The 2018-19 NBA season is closer than you may think. To prepare, we’re taking a hard look at some of the more interesting players and situations across the league.
Manu Ginobili’s retirement announcement Monday closed the loop on a historic run by a trio of legendary Spurs who have defined the franchise for the past two-plus decades. But as one shooting guard exits, another one enters. DeMar DeRozan didn’t ask to be in San Antonio; he didn’t plan to be, either. But it’s his reality now, after Kawhi Leonard, who was supposed to be the next San Antonio great, started charting a path elsewhere. Now it’s DeRozan who will have to carry the burden of being the franchise’s lead option following dynastic success. Before DeRozan even steps on the court, there’s pressure to fill not just the void of the player he was traded for—Kawhi Leonard—but also that of the past Spurs greats like Tim Duncan, Tony Parker, and Ginobili himself. It’s an impossible hill to climb.
They don’t make players like DeRozan anymore. These days, perimeter players come into the league knowing exactly what they need to develop first and foremost: 3-point accuracy. The Celtics’ Jayson Tatum, who was a midrange specialist at both the high school and college levels, turned himself into a 43 percent shooter from behind the arc for Boston as a rookie last season. But changes take a bit more time for the previous generation of NBA wings. Last year, in DeRozan’s ninth season in the league, he shot a career-high 3.6 3s per game but made just 31 percent of them. It’s not an indictment; it’s a matter of fact. This is who DeRozan is, a proficient scorer in spite of the revolution around him. Now that he finds himself in San Antonio, it might just be the most Spurs thing about him.
If any team has been able to thrive by focusing on the midrange, it’s San Antonio. Last season, the team won 47 games by taking the fourth-fewest 3s per game in the league and the third-most midrange attempts. This season, however, the Spurs will lose three of their best 3-point shooters with at least three attempts per game—Kawhi Leonard, Danny Green, and Ginobili.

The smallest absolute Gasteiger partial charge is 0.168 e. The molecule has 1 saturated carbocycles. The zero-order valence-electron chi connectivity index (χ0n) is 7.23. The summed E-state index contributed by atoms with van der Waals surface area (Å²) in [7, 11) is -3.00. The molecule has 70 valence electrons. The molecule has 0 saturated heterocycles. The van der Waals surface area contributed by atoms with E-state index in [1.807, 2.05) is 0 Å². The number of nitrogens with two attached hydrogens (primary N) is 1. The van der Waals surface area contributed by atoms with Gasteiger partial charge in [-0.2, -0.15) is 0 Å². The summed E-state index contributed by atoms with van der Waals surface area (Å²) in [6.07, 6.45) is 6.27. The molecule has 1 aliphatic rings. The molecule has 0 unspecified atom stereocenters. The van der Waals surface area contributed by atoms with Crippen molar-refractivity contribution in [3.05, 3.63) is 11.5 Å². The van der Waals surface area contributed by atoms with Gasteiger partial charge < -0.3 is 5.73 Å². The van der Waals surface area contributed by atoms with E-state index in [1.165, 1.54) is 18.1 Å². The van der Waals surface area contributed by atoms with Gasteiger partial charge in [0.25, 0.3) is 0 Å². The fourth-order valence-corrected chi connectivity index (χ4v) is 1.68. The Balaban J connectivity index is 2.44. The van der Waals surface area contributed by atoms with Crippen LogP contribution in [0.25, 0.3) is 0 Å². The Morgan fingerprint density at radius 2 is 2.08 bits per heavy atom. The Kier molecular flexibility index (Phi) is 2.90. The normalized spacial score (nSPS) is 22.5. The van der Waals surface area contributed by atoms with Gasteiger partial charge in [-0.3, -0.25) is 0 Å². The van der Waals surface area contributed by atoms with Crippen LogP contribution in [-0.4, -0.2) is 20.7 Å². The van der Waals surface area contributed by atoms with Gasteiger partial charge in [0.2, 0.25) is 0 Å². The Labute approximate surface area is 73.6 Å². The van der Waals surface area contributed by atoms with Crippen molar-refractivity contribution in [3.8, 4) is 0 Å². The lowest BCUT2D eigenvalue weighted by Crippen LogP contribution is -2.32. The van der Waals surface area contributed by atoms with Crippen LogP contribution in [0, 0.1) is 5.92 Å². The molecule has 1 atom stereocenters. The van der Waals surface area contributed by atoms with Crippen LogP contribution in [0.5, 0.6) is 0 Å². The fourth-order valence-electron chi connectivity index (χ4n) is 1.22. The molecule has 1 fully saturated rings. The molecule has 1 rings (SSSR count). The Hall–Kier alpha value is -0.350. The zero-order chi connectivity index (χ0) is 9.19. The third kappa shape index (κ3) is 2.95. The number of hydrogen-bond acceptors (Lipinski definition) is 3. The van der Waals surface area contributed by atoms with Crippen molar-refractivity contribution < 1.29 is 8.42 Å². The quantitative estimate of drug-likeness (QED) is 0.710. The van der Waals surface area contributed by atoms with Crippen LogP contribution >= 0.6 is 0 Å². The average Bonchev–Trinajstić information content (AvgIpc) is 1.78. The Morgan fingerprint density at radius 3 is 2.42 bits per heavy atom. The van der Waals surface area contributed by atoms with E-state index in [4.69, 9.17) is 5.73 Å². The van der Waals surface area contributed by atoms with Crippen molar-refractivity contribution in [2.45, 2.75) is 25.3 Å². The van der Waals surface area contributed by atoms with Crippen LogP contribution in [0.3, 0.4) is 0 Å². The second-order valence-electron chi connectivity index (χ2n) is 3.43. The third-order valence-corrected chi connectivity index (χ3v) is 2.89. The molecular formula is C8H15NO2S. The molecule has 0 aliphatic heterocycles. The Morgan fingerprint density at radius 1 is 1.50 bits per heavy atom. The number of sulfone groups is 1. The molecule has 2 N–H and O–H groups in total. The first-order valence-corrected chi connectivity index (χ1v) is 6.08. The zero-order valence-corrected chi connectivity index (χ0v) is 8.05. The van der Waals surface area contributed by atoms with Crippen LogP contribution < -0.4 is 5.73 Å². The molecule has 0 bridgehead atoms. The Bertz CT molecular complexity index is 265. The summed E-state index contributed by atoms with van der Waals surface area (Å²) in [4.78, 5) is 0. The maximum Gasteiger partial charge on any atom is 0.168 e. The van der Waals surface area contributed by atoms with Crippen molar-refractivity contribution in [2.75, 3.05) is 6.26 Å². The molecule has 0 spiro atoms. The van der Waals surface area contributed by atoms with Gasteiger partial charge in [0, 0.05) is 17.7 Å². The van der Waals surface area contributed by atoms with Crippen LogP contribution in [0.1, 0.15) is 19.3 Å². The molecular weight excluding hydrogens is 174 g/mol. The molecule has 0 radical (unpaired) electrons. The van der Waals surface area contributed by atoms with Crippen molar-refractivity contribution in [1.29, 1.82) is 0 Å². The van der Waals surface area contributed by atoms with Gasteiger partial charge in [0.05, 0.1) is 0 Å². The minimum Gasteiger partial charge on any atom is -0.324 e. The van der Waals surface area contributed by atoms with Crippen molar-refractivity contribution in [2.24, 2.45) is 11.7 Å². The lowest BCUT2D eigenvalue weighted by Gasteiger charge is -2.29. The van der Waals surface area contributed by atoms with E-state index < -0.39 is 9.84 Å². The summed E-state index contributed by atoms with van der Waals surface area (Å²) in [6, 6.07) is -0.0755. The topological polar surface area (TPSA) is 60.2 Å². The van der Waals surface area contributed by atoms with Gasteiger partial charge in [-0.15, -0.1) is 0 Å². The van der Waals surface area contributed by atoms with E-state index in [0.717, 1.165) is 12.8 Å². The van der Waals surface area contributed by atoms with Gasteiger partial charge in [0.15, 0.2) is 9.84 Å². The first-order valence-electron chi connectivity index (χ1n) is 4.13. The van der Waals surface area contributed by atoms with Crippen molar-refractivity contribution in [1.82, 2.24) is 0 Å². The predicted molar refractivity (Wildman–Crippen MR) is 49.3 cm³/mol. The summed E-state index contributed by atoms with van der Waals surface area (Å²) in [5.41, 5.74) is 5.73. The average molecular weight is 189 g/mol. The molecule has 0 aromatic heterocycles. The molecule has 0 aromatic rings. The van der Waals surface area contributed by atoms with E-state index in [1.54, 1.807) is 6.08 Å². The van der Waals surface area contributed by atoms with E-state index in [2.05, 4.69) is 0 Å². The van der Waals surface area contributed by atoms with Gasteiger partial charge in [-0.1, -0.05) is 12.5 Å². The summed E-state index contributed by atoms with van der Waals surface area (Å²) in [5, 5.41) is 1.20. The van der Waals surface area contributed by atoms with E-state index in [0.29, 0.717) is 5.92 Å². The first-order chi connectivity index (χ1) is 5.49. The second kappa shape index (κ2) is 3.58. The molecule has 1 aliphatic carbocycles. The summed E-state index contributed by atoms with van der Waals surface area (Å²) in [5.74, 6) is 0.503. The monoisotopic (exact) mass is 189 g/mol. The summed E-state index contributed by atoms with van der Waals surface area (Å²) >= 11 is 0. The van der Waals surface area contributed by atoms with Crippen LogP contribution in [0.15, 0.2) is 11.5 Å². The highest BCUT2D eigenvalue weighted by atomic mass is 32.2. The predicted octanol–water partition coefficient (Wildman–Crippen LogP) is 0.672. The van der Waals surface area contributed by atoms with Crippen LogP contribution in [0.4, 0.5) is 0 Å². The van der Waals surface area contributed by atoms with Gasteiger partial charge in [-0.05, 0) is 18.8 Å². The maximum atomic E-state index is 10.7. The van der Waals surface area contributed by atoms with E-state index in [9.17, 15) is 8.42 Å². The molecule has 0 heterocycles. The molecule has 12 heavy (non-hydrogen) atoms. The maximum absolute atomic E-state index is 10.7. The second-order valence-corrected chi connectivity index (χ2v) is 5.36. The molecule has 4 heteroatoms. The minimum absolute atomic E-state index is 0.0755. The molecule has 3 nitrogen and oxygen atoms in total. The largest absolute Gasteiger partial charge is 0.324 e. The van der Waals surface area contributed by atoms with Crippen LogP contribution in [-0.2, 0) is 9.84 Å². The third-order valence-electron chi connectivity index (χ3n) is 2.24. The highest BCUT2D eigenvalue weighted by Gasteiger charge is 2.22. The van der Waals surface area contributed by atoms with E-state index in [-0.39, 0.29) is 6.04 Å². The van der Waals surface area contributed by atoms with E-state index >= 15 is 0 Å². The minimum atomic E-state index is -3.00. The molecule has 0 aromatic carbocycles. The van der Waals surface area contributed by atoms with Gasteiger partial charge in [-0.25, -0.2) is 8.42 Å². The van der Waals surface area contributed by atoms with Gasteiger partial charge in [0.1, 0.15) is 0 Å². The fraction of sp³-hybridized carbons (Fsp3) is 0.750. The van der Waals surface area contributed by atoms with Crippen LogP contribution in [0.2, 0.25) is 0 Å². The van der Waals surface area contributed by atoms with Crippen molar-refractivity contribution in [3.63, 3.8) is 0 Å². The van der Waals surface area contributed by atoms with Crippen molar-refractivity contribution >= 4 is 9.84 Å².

Without any of their cornerstones, the Spurs will have to find a way to build and enhance the roster around DeRozan—who is the closest they have to a star. It’s a different world, one where DeRozan is their best player, and the rest of the team surrounding him won’t do him and his style any favors. Gregg Popovich’s first order of business will be to juggle LaMarcus Aldridge’s role in conjunction with DeRozan’s. The latter thrives in pick-and-rolls and will need to use Aldridge’s screening and spacing talents to his benefit. This will put Aldridge, who is still an offensive force in the post who can average 20 points per game, in a position to be a cog more so than a feature. Giving them both the best opportunity to thrive will be paramount to their chemistry and success.
Running down the roster, it’s clear that this will be DeRozan’s team, for better or for worse. Pau Gasol has turned himself into a 42.3 percent 3-point shooter since 2014-15, but he’s also 38 years old; Rudy Gay can still offer go-to scoring for short spurts, but he’s never been a reliable shooter, and, at 32, his days as a fringe star are likely behind him. With Pop on the bench, it wouldn’t be shocking if the team winds up more cohesive from the jump than we expect, or if one of its young players—Dejounte Murray, Davis Bertans, Derrick White, or even rookie Lonnie Walker IV—makes a significant leap. But even on a Popovich team, you’re only as good as your best player. And that extends to both sides of the court. For roughly two decades, the Spurs remained an elite defense despite all the moving parts in that span. It helped when their anchor was always their best player. Defense was easy when Duncan was on the back line and when Leonard was at the point of attack. But the Spurs enter uncharted territory with DeRozan as their one-sided primary option, and it will take some real Popovich magic to maintain the integrity of the team’s defense.
Over the past few years, San Antonio and Popovich adjusted for Kawhi’s transcendence by letting him override their system. In his MVP-caliber season, Kawhi took over games in a way that San Antonio hadn’t seen from a perimeter player since prime Ginobili. Though DeRozan’s style mimics that of the game’s best closers, his actual performance hasn’t always reached their heights. Still, he occasionally shows flashes of it:
DeRozan’s approach is a reminder that even though the math may work against him, sometimes math isn’t everything. There are always workarounds. The question is how long it’ll take for Pop to find them. DeRozan may not quite reach his predecessor’s level on either end of the court, but, still, he’ll give the Spurs their best shot at renewal for the time being. The catch is that even if DeRozan succeeds, even if working with the Spurs’ coaches nets him a better 3-point shot, he’ll be overshadowed both by the Spurs legends that came before him and the fact it’ll be easy to praise Pop and the Spurs’ system for making something memorable from a less-than-ideal roster. That’s just what they do. And it’s why, despite all this player turnover, it’s impossible to doubt Pop even when the Spurs’ ceiling seems clear.